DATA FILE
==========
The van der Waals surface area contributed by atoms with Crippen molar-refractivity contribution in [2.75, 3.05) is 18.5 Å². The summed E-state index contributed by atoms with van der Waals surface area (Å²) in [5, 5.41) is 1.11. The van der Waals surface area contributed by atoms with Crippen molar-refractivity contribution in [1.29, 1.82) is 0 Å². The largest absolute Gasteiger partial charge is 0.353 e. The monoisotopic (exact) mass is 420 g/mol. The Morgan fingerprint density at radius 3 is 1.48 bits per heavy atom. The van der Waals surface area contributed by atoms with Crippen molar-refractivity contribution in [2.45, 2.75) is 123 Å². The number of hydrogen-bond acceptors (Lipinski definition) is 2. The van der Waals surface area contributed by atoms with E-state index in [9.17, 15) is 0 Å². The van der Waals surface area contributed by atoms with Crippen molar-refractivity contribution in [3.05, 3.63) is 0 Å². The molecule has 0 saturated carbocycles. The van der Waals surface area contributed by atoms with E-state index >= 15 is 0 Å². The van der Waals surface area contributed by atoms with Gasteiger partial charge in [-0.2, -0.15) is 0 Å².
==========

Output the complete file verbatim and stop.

The van der Waals surface area contributed by atoms with Crippen molar-refractivity contribution in [2.75, 3.05) is 18.5 Å². The summed E-state index contributed by atoms with van der Waals surface area (Å²) in [5, 5.41) is 1.11. The van der Waals surface area contributed by atoms with Crippen molar-refractivity contribution in [1.29, 1.82) is 0 Å². The largest absolute Gasteiger partial charge is 0.353 e. The monoisotopic (exact) mass is 420 g/mol. The Morgan fingerprint density at radius 3 is 1.48 bits per heavy atom. The van der Waals surface area contributed by atoms with Crippen molar-refractivity contribution in [2.45, 2.75) is 123 Å². The number of hydrogen-bond acceptors (Lipinski definition) is 2. The van der Waals surface area contributed by atoms with E-state index in [9.17, 15) is 0 Å². The van der Waals surface area contributed by atoms with Crippen molar-refractivity contribution in [3.05, 3.63) is 0 Å². The molecule has 0 saturated carbocycles. The van der Waals surface area contributed by atoms with E-state index >= 15 is 0 Å². The van der Waals surface area contributed by atoms with Gasteiger partial charge in [-0.2, -0.15) is 0 Å².